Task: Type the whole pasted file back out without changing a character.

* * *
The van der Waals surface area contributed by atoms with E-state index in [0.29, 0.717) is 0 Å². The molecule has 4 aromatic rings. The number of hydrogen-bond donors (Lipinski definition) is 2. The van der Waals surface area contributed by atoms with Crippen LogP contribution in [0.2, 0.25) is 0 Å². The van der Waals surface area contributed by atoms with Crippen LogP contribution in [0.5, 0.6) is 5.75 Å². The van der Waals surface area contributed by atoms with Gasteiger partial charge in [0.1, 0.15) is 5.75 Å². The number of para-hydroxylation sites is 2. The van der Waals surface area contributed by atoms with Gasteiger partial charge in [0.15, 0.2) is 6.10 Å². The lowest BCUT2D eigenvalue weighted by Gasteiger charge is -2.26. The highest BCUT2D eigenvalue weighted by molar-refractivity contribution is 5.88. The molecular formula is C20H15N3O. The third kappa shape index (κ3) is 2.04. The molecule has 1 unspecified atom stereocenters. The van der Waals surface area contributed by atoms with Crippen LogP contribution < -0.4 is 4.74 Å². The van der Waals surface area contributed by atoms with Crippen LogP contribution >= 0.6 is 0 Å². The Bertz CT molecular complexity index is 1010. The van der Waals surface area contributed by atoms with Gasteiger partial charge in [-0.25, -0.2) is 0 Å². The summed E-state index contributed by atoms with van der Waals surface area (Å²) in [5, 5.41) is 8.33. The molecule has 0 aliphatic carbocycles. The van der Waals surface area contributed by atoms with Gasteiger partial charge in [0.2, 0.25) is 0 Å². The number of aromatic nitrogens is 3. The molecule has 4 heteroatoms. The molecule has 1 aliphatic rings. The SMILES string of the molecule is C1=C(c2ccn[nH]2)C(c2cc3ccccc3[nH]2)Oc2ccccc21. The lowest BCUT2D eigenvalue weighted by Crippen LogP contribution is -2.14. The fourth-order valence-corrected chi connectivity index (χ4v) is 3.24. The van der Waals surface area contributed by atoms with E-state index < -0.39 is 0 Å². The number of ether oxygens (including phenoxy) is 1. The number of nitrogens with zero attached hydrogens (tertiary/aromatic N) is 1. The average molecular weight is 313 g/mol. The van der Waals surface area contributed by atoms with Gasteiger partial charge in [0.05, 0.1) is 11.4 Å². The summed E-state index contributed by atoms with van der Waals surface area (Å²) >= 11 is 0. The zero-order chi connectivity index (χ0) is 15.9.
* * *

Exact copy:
The van der Waals surface area contributed by atoms with E-state index in [0.29, 0.717) is 0 Å². The molecule has 4 aromatic rings. The number of hydrogen-bond donors (Lipinski definition) is 2. The van der Waals surface area contributed by atoms with Crippen LogP contribution in [0.2, 0.25) is 0 Å². The van der Waals surface area contributed by atoms with Crippen LogP contribution in [0.5, 0.6) is 5.75 Å². The van der Waals surface area contributed by atoms with Gasteiger partial charge in [0.1, 0.15) is 5.75 Å². The number of para-hydroxylation sites is 2. The van der Waals surface area contributed by atoms with Gasteiger partial charge in [0.15, 0.2) is 6.10 Å². The lowest BCUT2D eigenvalue weighted by Gasteiger charge is -2.26. The highest BCUT2D eigenvalue weighted by molar-refractivity contribution is 5.88. The molecular formula is C20H15N3O. The third kappa shape index (κ3) is 2.04. The molecule has 1 unspecified atom stereocenters. The van der Waals surface area contributed by atoms with Crippen LogP contribution < -0.4 is 4.74 Å². The van der Waals surface area contributed by atoms with Crippen LogP contribution >= 0.6 is 0 Å². The Bertz CT molecular complexity index is 1010. The van der Waals surface area contributed by atoms with Gasteiger partial charge in [-0.25, -0.2) is 0 Å². The summed E-state index contributed by atoms with van der Waals surface area (Å²) in [5, 5.41) is 8.33. The molecule has 0 aliphatic carbocycles. The van der Waals surface area contributed by atoms with Gasteiger partial charge in [0.2, 0.25) is 0 Å². The number of aromatic nitrogens is 3. The molecule has 4 heteroatoms. The molecule has 1 aliphatic rings. The SMILES string of the molecule is C1=C(c2ccn[nH]2)C(c2cc3ccccc3[nH]2)Oc2ccccc21. The lowest BCUT2D eigenvalue weighted by Crippen LogP contribution is -2.14. The fourth-order valence-corrected chi connectivity index (χ4v) is 3.24. The van der Waals surface area contributed by atoms with E-state index < -0.39 is 0 Å². The number of ether oxygens (including phenoxy) is 1. The number of nitrogens with zero attached hydrogens (tertiary/aromatic N) is 1. The average molecular weight is 313 g/mol. The van der Waals surface area contributed by atoms with Gasteiger partial charge in [0.05, 0.1) is 11.4 Å². The summed E-state index contributed by atoms with van der Waals surface area (Å²) >= 11 is 0. The zero-order chi connectivity index (χ0) is 15.9.